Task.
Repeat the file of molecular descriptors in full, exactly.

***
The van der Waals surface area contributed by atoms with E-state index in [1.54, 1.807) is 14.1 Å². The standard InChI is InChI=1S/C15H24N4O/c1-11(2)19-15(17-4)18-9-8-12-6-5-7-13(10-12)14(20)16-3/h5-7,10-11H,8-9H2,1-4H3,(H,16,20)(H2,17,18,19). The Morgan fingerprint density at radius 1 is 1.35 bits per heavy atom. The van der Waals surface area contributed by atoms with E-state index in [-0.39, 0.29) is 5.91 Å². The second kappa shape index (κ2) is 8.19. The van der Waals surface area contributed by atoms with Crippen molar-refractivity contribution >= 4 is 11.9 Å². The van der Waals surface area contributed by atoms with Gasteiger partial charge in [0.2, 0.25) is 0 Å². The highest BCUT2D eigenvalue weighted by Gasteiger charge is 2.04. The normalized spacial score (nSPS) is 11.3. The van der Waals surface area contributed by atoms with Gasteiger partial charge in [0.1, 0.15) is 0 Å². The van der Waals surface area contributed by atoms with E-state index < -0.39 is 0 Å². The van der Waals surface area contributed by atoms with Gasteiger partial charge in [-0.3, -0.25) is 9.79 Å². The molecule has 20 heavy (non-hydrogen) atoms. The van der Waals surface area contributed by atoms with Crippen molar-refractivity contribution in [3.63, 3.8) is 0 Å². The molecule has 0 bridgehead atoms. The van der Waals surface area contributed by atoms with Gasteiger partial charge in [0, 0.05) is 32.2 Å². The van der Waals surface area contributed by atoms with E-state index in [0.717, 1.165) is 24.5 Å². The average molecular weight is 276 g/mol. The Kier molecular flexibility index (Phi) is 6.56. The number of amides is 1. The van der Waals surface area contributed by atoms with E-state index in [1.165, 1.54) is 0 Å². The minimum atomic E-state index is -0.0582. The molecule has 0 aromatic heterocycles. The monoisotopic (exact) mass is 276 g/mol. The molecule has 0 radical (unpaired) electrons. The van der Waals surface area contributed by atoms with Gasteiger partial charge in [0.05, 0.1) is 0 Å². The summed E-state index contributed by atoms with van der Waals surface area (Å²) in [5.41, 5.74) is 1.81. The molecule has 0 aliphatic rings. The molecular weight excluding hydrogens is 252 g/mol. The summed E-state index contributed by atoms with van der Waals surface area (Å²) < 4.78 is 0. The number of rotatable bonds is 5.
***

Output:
The van der Waals surface area contributed by atoms with E-state index in [1.54, 1.807) is 14.1 Å². The standard InChI is InChI=1S/C15H24N4O/c1-11(2)19-15(17-4)18-9-8-12-6-5-7-13(10-12)14(20)16-3/h5-7,10-11H,8-9H2,1-4H3,(H,16,20)(H2,17,18,19). The Morgan fingerprint density at radius 1 is 1.35 bits per heavy atom. The van der Waals surface area contributed by atoms with E-state index in [-0.39, 0.29) is 5.91 Å². The second kappa shape index (κ2) is 8.19. The van der Waals surface area contributed by atoms with Crippen molar-refractivity contribution >= 4 is 11.9 Å². The van der Waals surface area contributed by atoms with Gasteiger partial charge in [0.2, 0.25) is 0 Å². The highest BCUT2D eigenvalue weighted by Gasteiger charge is 2.04. The normalized spacial score (nSPS) is 11.3. The van der Waals surface area contributed by atoms with Gasteiger partial charge in [0.1, 0.15) is 0 Å². The van der Waals surface area contributed by atoms with E-state index < -0.39 is 0 Å². The van der Waals surface area contributed by atoms with Gasteiger partial charge in [-0.3, -0.25) is 9.79 Å². The molecule has 20 heavy (non-hydrogen) atoms. The van der Waals surface area contributed by atoms with Crippen molar-refractivity contribution in [3.63, 3.8) is 0 Å². The molecule has 0 bridgehead atoms. The van der Waals surface area contributed by atoms with Gasteiger partial charge in [0, 0.05) is 32.2 Å². The van der Waals surface area contributed by atoms with E-state index in [0.717, 1.165) is 24.5 Å². The average molecular weight is 276 g/mol. The Kier molecular flexibility index (Phi) is 6.56. The number of amides is 1. The van der Waals surface area contributed by atoms with E-state index in [1.165, 1.54) is 0 Å². The minimum atomic E-state index is -0.0582. The molecule has 0 aromatic heterocycles. The monoisotopic (exact) mass is 276 g/mol. The molecule has 0 radical (unpaired) electrons. The van der Waals surface area contributed by atoms with Gasteiger partial charge in [0.05, 0.1) is 0 Å². The summed E-state index contributed by atoms with van der Waals surface area (Å²) in [5.41, 5.74) is 1.81. The molecule has 0 aliphatic rings. The molecular weight excluding hydrogens is 252 g/mol. The summed E-state index contributed by atoms with van der Waals surface area (Å²) < 4.78 is 0. The number of rotatable bonds is 5.